“With a couple exceptions, we really shut down their running game. They got a few runs that got out, but not many so for all intents and purposes we were able to shut down their running game. Then coverage was- our guys were in the hip pocket almost every route, getting hands on the ball. They threw the back shoulder on Jourdan Lewis a couple times and one time he made an incredible interception. Looked like he got his arm in between the receivers arms and somehow intercepted it and took it back to the house. And then the pass rush was intense.
“All three of those phases were at the highest level today, and all working together. DJ Durkin and the defensive staff- tremendous week of preparation and called a near flawless game. That’s A++.”
[The rest after THE JUMP]
Just kind of talk about how your guys are coming along a little bit through three games.
“Yeah, the guys are working hard. You know, we just keep pressing them every week in practice, keep telling them to challenge themselves every day and hopefully it translates on the weekends. They’re working hard.”
Jourdan was saying on Monday that he thinks the secondary could be the best in the country. Is that sort of an attitude that you promote?
“Well, that’s what we want them to think and, you know, certainly the work and what they produce has to match that. But we absolutely want that attitude from those guys. It helps. Certainly their position requires that kind of attitude. They’ve got to have a short memory at that position and put things to the side and go play the next play. So, it’s all about attitude, it’s all about challenging yourself every day and just trying to get better and better and win every play.”
Talk a little about the challenge they’re going to get this weekend.
“A big, big challenge. I mean, those guys [are] 6’6”, 6’5”, 6’3”. Really big receivers, good athletes, decent speed; I mean, they’ve got it all, and they roll in those guys. They’ve got four or five really good receivers that they’re rolling in every down, so they’re going to be fresh. We’ve got a big challenge ahead of us.
“Just physically, when you line Jourdan Lewis up against a 6’6” guy, as scrappy as Jourdan is, that’s a tough matchup. But that’s how we’re going to play it. They’ve got to fight.”
When a guy makes a couple big plays like Channing did last week, what does that do for his confidence and how he’s able to play?
“You know, hopefully. When you do things right you get confidence, and he’s been doing things right. Throughout camp, Channing has probably had the best camp out of all the guys. He’s just worked hard. He had one bad day, had one bad scrimmage in the summer there. Other than that he’s been playing really hard and really well. I think he realizes, and I’m hoping that all of them realize, that you don’t arrive. You always have to get better, because somebody’s chasing you.”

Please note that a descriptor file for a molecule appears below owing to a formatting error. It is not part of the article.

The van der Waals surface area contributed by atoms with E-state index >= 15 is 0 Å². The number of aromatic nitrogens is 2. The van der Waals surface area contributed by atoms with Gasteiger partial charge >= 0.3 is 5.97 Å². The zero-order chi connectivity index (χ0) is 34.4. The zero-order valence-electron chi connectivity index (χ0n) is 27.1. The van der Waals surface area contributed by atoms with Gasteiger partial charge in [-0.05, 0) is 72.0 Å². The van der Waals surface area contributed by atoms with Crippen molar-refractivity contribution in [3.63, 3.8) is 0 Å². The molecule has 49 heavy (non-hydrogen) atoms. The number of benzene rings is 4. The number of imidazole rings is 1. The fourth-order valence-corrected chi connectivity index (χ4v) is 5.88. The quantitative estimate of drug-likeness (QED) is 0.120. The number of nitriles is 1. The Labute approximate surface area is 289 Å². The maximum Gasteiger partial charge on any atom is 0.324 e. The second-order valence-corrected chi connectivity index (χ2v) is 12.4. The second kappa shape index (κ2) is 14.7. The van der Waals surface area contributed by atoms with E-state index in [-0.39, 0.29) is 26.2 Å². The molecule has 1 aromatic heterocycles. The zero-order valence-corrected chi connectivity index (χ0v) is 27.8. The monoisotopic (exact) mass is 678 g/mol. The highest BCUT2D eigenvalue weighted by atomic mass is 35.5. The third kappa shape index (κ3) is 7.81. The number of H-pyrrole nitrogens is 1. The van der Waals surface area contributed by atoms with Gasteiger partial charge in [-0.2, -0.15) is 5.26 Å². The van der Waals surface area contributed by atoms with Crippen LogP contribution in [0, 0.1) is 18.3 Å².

[After THE JUMP: Covering big receivers, the importance of eyes, and seam responsibility in Cover 3]
What did Grant Perry do in preseason practice to earn the opportunity he did and how do you evaluate his performance on Thursday?
“What Grant did was he consistently came in and practiced every day at a high level, especially for a true freshman who’s also picking up the offense. He was out there every single day getting better and better.
“His performance in the game was in some ways out standing and some not precise route running, so it was…I wouldn’t call it as consistent as we would like but I think he’ll improve from it. I think he showed signs of some really outstanding play in terms of catching the ball, route running, and blocking. He had some blocks that were things of beauty. So, it was a good first start. But a couple costly mistakes.”
Was that interception on him?
“You never say it’s totally on one player, but he did not run the correct route. It was not close to being precise. It was something he just made up. But, again, when it comes to playing the quarterback position you don’t have to throw the ball if someone doesn’t run the right route. So, there’s fingerprints on that first interception for Grant and Jake [Rudock].”
Drake Johnson was with the team, traveled, dressed, everything. You have any better feel on him this week?
“Yeah, we’re going to evaluate that as the week goes on. Drake’s in really good communication with the doctors [and] the doctors are in really good communication with him. Cautionsly feeling pretty good where we’re at right now and we’ll see what happens during the week.”
[After THE JUMP: “And he’s a football player. There’s a compliment that…you can’t give a better one.”]
News bullets and other items:
- This is not a drill: the spring game won’t be a punting competition. In Baxter’s words, “We won’t kick at all in the spring game [except] maybe field goals or something.”
- Kickers and punters are kicking into nets; kickers haven’t kicked at uprights yet. Baxter is breaking down their mechanics and rebuilding and doesn’t want them worried about results yet.
- If the list he showed us is any indication then anyone who wants to compete at kick or punt returner should get a chance. Baxter had 14 guys try returning kicks yesterday.
- Baxter didn’t go on any recruiting trips. Harbaugh instead opted for him to stay in Ann Arbor and start installing his Academic Gameplan.
What's the good news?
"There's a lot of good news. We get paid to coach a kids' game. We wear the clothes to work that you'd wear to cut the lawn, and we get paid really good to have a lot of fun so good every day."
MGoQuestion: Maurice Hurst tweeted yesterday that he's taking 18 credits and that you're helping him with that. What can you do to help someone who's taking that many credits plus has the time demands of football?
"Well, one of the things that's been kind of the subject and topic of my life's work is helping young people be effective students, so I'm not only helping him I'm helping all these guys. But that's been Coach Harbaugh's mantra since we got here is we have student athletes, okay? And it's one thing to say you have student-athletes and it's another thing to live it, so when we got off the airplane he had me install the Academic Gameplan.